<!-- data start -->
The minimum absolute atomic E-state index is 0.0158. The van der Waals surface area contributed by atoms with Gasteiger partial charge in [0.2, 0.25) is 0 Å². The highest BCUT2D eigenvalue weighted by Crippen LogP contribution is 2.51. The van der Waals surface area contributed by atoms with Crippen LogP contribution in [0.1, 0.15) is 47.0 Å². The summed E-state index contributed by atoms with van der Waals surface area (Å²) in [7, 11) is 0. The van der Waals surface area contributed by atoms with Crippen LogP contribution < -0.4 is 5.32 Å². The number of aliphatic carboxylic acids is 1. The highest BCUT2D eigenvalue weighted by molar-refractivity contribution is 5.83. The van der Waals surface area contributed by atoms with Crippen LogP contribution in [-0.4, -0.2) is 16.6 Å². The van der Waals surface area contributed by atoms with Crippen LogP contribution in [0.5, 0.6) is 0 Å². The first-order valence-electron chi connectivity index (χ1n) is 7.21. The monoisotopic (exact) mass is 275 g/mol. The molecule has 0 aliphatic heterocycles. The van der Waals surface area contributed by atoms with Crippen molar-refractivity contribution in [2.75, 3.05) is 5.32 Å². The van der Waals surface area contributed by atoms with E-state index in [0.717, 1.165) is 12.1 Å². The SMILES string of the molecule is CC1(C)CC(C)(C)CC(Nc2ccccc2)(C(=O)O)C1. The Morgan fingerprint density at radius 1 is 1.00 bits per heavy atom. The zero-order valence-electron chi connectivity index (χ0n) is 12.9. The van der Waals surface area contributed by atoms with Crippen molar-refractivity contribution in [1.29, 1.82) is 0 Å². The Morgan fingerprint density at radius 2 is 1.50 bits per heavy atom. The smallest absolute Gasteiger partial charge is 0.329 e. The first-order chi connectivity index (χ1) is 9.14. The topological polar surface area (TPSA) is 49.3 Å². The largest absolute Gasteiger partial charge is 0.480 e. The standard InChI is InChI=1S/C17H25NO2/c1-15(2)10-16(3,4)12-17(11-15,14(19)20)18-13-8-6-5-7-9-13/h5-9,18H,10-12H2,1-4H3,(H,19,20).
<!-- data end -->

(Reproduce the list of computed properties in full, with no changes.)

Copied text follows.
The minimum absolute atomic E-state index is 0.0158. The van der Waals surface area contributed by atoms with Gasteiger partial charge in [0.2, 0.25) is 0 Å². The highest BCUT2D eigenvalue weighted by Crippen LogP contribution is 2.51. The van der Waals surface area contributed by atoms with Crippen LogP contribution in [0.1, 0.15) is 47.0 Å². The summed E-state index contributed by atoms with van der Waals surface area (Å²) in [7, 11) is 0. The van der Waals surface area contributed by atoms with Crippen LogP contribution < -0.4 is 5.32 Å². The number of aliphatic carboxylic acids is 1. The highest BCUT2D eigenvalue weighted by molar-refractivity contribution is 5.83. The van der Waals surface area contributed by atoms with Crippen LogP contribution in [-0.4, -0.2) is 16.6 Å². The van der Waals surface area contributed by atoms with Crippen LogP contribution in [0.5, 0.6) is 0 Å². The first-order valence-electron chi connectivity index (χ1n) is 7.21. The monoisotopic (exact) mass is 275 g/mol. The molecule has 0 aliphatic heterocycles. The van der Waals surface area contributed by atoms with Crippen molar-refractivity contribution in [2.75, 3.05) is 5.32 Å². The van der Waals surface area contributed by atoms with E-state index in [0.717, 1.165) is 12.1 Å². The SMILES string of the molecule is CC1(C)CC(C)(C)CC(Nc2ccccc2)(C(=O)O)C1. The Morgan fingerprint density at radius 1 is 1.00 bits per heavy atom. The zero-order valence-electron chi connectivity index (χ0n) is 12.9. The van der Waals surface area contributed by atoms with Crippen molar-refractivity contribution in [1.29, 1.82) is 0 Å². The Morgan fingerprint density at radius 2 is 1.50 bits per heavy atom. The smallest absolute Gasteiger partial charge is 0.329 e. The first-order chi connectivity index (χ1) is 9.14. The topological polar surface area (TPSA) is 49.3 Å². The largest absolute Gasteiger partial charge is 0.480 e. The standard InChI is InChI=1S/C17H25NO2/c1-15(2)10-16(3,4)12-17(11-15,14(19)20)18-13-8-6-5-7-9-13/h5-9,18H,10-12H2,1-4H3,(H,19,20).